future events

Universality in turbulent pair-dispersion

TYPEStatistical & Bio Seminar
Speaker:Prof. Ron Shnapp
Affiliation:Ben Gurion University
Location:Lidow 620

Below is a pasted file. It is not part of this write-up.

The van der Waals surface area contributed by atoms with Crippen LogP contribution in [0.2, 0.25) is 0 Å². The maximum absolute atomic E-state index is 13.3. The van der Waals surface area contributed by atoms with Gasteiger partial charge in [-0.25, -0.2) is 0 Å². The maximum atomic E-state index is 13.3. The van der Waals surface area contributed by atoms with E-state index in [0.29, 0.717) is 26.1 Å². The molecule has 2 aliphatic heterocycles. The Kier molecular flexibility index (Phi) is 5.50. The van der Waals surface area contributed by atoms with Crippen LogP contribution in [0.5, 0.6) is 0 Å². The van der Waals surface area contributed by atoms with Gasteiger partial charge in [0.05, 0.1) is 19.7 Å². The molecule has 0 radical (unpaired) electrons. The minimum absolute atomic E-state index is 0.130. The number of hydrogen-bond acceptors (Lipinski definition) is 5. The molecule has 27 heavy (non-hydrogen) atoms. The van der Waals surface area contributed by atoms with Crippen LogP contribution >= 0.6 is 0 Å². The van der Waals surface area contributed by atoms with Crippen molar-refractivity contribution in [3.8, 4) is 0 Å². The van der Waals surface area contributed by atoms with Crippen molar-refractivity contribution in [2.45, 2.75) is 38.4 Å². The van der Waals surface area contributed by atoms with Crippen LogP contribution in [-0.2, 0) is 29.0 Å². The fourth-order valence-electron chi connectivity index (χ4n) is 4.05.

When a group of particles is released into a turbulent flow, they tend to be carried  away from each other, making the typical separation distance between pairs of particles grow with time. This process, which dominates the spreading and mixing of matter in the oceans and the atmosphere, is called pair dispersion. In 1926, Richardson predicted that the mean squared distance between particle pairs in turbulence grows super-diffusively, with a time exponent of 3. However, since its discovery nearly a century ago and despite its central role in turbulence theory, Richardson’s law evaded unequivocal experimental confirmation ever since. Among the issues that make its verification difficult are having too small Reynolds numbers, an intrinsic intermittency of the process, and an innate dependence on initial distances and velocities. To overcome these issues, our work reveals a new property of turbulent pair dispersion:  the average of the angle that is formed between the separation and the relative velocity vectors is a conserved quantity in turbulence and it has a universal value. We confirm these predictions through experimental and DNS resutls. This novel discovery  allows identifying whether Richardson’s self-similar regime exists and at which scales in future experiments, independently of the flow parameters. It thus allows confirming Richardson’s theory, with significant consequences for predicting dispersion and mixing of in the oceans and in the atmosphere